$sql = "SELECT userID FROM `users` WHERE identifier = '".$link->real_escape_string($validation_code)."' AND email = '".$link->real_escape_string($email)."' LIMIT 1";
					$result = $link->query($sql);
					if ($result->num_rows == 1 && $validation_code == $_GET['code']){

						
						header("location:reset.php");
					} else {
						
						echo "Sorry, incorrect validation code.";
						
					}
						 
				}
				
			}
			
		}
		
	}
				  

	 else {
	//your cookie expired
	header("location:recover.php");
}

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Comment
Question by:Black Sulfur
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13 Comments
 
LVL 29

Expert Comment

by:Olaf Doschke
ID: 41783178
>isset($_POST['code'])
...
>$validation_code = htmlentities($_POST['code']);

You can't use $_POST on a get request. A request can only be one of get or post. The rest of it looks ok.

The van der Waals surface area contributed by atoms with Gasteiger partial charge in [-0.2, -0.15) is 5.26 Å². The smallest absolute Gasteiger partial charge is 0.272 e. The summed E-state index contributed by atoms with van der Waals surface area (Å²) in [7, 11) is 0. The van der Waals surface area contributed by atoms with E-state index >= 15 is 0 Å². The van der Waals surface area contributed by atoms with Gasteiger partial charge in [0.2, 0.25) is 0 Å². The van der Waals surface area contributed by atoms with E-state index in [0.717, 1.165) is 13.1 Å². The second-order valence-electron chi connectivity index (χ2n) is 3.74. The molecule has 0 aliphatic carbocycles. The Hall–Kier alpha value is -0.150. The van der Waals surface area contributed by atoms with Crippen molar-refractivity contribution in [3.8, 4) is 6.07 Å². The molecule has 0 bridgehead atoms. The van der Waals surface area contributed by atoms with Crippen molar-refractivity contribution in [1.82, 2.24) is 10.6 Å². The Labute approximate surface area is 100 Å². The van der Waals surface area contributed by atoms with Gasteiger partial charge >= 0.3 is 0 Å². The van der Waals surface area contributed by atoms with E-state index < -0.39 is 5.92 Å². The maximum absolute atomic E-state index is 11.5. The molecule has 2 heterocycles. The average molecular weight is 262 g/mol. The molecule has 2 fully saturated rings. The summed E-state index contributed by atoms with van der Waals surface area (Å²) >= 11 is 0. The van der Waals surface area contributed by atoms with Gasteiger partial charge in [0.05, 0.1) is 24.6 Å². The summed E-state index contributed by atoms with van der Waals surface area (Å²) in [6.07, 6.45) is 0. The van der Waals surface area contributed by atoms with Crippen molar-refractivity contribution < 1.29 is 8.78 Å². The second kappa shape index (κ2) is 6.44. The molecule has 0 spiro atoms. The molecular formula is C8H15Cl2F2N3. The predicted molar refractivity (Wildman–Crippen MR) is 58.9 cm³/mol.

Bye, Olaf.
0
 

Author Comment

by:Black Sulfur
ID: 41783190
Is this better? It seems to work but I always like to check that the code is okay while I am still learning php, and there isn't some huge gaping security hole.

if (isset($_COOKIE['temp_access_code'])) {
		
		if (!isset($_GET['email']) && !isset($_GET['code'])) {
			
			header("location:index.php");
			
		} else {
			
			if (empty($_GET['email']) || empty($_GET['code'])) {
				
				header("location:index.php");
				
			} else {
				
				
				if (isset($_POST['code'])) {
					
					$email = htmlentities($_GET['email']);